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Creative Strategies for Teaching Language Arts to Gifted Students (K-8)


National Association for Gifted Children
1707 L Street, NW, Suite 550
Washington, DC 20036
(202) 785-4268


ERIC EC Digest #E612
Author: Joan Franklin Smutny
June 2001


Teaching strategies that stimulate higher level and imaginative thinking are important curriculum extensions for gifted students who have already mastered much of the written and oral language skills required at their grade level. This digest presents strategies and activities that, while appropriate for all students, encourage gifted students especially to work at their own pace and level of complexity and extend their talents in a variety of ways.

Exploring Poetic Language: Free Verse

Poetry presents an opportunity for gifted students to explore (1) the quality of words, (2) the power of metaphoric language, and (3) the complexity and subtlety of meaning. When writing free verse without the constrictions of a rhyme scheme, students can focus on imagery and point of view, and experiment with different writing styles.

Creating a group poem. Creating a free verse poem with all the students before they work on their own can demonstrate the different ways to write free verse. Start by presenting a poster or picture on any topic, such as nature. Encourage the students to think about the atmosphere of the picture-the color, the feeling they get, and what certain images mean to them. Ask questions like:

If you were to think of the people (or animals) in this picture as colors, what colors would they be?

If you were to think of them as music or sound, what would you hear?

If they had texture, temperature (such as cold, smooth, warm, liquid, etc.) what might they be?

As the students contribute words, phrases, or parts of sentences, write them on a blackboard so that students can build on one another's contributions to create a poem. Once the students have shared their ideas, read the whole poem with respect and appreciation and talk about the images conveyed.

Creating individual poems. Using creative catalysts, students can enter new worlds and create images of their imaginary experience and analytic thought. Teachers can provide a wide range of creative catalysts (e.g., posters, pictures, paintings, films, musical recordings, books, games, puzzles, etc.) and guide students in deciding which catalyst they want to use. Try to stimulate original thinking through focused questions and directions:

Notice this photo of Jane Goodall.

What is she staring at?

What exists outside the lines of the painting?

What does her expression tell you?

What do you imagine has just happened before this picture was taken?

Freed from the need to make words rhyme, many gifted writers produce verse with extraordinarily sensitive and vivid imagery:

A mournful sky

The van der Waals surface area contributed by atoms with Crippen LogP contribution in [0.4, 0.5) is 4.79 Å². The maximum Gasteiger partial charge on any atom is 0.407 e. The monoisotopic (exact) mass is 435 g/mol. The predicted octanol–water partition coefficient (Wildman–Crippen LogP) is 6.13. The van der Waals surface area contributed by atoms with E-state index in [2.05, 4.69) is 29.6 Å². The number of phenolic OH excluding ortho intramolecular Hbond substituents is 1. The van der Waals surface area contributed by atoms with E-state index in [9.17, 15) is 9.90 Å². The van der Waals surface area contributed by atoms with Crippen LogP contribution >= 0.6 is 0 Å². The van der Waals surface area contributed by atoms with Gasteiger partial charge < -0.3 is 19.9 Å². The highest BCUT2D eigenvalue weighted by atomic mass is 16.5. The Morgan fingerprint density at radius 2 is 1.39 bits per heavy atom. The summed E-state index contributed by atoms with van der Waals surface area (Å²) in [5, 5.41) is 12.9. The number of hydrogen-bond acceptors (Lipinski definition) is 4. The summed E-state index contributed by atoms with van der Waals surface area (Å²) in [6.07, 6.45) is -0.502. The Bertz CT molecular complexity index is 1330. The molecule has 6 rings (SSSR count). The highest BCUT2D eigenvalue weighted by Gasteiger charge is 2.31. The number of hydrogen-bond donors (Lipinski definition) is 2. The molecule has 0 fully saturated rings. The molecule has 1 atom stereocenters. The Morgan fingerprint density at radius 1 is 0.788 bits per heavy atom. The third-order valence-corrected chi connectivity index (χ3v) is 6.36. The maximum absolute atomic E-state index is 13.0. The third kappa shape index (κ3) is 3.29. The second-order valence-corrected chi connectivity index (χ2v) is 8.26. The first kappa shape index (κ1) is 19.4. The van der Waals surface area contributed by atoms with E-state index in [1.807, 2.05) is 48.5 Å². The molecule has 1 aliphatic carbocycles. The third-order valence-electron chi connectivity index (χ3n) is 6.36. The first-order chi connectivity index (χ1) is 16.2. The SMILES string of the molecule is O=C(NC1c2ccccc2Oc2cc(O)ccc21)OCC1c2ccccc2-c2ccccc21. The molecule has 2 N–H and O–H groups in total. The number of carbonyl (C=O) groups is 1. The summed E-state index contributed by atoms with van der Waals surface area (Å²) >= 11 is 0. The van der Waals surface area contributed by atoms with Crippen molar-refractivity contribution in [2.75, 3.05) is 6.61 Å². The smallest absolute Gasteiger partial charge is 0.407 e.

Shivering
Casting waves of unhappiness through her veins
Thoughtful limbs
Reach upward to plant a kiss on a frowning thought
comforting
A seed
Soon to change the color of Mother Sky to a rich healthy sapphire blue
that will burn away her black cape of troubles
Melt them down to tiny drops
Letting them fall away to cool the Earth
Then thank her fellow trees
And invite them up her stairway for tea, as an honor for their kindness

—Kendall, grade 5

Exploring the Elements of Fiction

Divergent thinking. Exploring the elements of fiction can be exciting if students are asked to improvise and think divergently about the stories. All students can benefit from the critical thinking that this strategy demands, and the teacher can adapt it to more difficult content, depending on the ability and grade level of the students. Begin with fundamental questions: If you could change this, what would you change it to? How? Why? Then break down the different elements of a composition and discuss how specific changes would change the whole effect.

Using fractured fairy tales to explore fiction. Fractured fairy tales are designed to be humorous by changing a familiar story in an unexpected way, such as altering the plot, a character, or setting. One student might decide to make Little Red Riding Hood a tough, strong girl, completely unafraid of the wolf and able to save her grandmother. Another student may select a fictional superhero and create a humorous flaw that causes problems when he/she has to save the day. When the teacher presents a fractured fairy tale, asking a series of questions helps the children think through the changes and what they mean.

Examples include:

What characters in this story differ from the original and how?
Which events occur in the new one that don't in the original?
How do the changes in characters and plot in the second one change the meaning and/or the way you feel about the characters?
How does this change the overall effect?
What do you think the writer is trying to say in this new version?